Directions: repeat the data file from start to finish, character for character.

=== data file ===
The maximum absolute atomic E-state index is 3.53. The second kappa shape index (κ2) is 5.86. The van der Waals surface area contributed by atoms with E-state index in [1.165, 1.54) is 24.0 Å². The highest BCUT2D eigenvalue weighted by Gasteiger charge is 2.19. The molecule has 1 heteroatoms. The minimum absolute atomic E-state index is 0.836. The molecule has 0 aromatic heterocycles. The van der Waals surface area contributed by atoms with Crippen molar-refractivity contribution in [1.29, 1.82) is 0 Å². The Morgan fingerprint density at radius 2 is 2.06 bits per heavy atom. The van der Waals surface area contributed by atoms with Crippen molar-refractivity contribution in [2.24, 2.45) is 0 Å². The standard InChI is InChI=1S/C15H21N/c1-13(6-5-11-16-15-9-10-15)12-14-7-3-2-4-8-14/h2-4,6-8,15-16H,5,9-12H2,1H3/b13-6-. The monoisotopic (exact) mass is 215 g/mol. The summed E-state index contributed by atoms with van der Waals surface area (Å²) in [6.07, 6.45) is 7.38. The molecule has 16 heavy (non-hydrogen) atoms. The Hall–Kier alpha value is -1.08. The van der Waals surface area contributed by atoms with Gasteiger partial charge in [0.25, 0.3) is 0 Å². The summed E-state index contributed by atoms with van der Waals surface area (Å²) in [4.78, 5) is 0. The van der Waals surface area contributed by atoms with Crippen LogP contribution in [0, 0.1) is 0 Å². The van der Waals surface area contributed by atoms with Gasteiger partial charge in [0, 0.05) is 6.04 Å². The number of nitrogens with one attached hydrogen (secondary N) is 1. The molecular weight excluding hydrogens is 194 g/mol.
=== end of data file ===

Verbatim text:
The maximum absolute atomic E-state index is 3.53. The second kappa shape index (κ2) is 5.86. The van der Waals surface area contributed by atoms with E-state index in [1.165, 1.54) is 24.0 Å². The highest BCUT2D eigenvalue weighted by Gasteiger charge is 2.19. The molecule has 1 heteroatoms. The minimum absolute atomic E-state index is 0.836. The molecule has 0 aromatic heterocycles. The van der Waals surface area contributed by atoms with Crippen molar-refractivity contribution in [1.29, 1.82) is 0 Å². The Morgan fingerprint density at radius 2 is 2.06 bits per heavy atom. The van der Waals surface area contributed by atoms with Crippen molar-refractivity contribution in [2.24, 2.45) is 0 Å². The standard InChI is InChI=1S/C15H21N/c1-13(6-5-11-16-15-9-10-15)12-14-7-3-2-4-8-14/h2-4,6-8,15-16H,5,9-12H2,1H3/b13-6-. The monoisotopic (exact) mass is 215 g/mol. The summed E-state index contributed by atoms with van der Waals surface area (Å²) in [6.07, 6.45) is 7.38. The molecule has 16 heavy (non-hydrogen) atoms. The Hall–Kier alpha value is -1.08. The van der Waals surface area contributed by atoms with Gasteiger partial charge in [0.25, 0.3) is 0 Å². The summed E-state index contributed by atoms with van der Waals surface area (Å²) in [4.78, 5) is 0. The van der Waals surface area contributed by atoms with Crippen LogP contribution in [0, 0.1) is 0 Å². The van der Waals surface area contributed by atoms with Gasteiger partial charge in [0, 0.05) is 6.04 Å². The number of nitrogens with one attached hydrogen (secondary N) is 1. The molecular weight excluding hydrogens is 194 g/mol.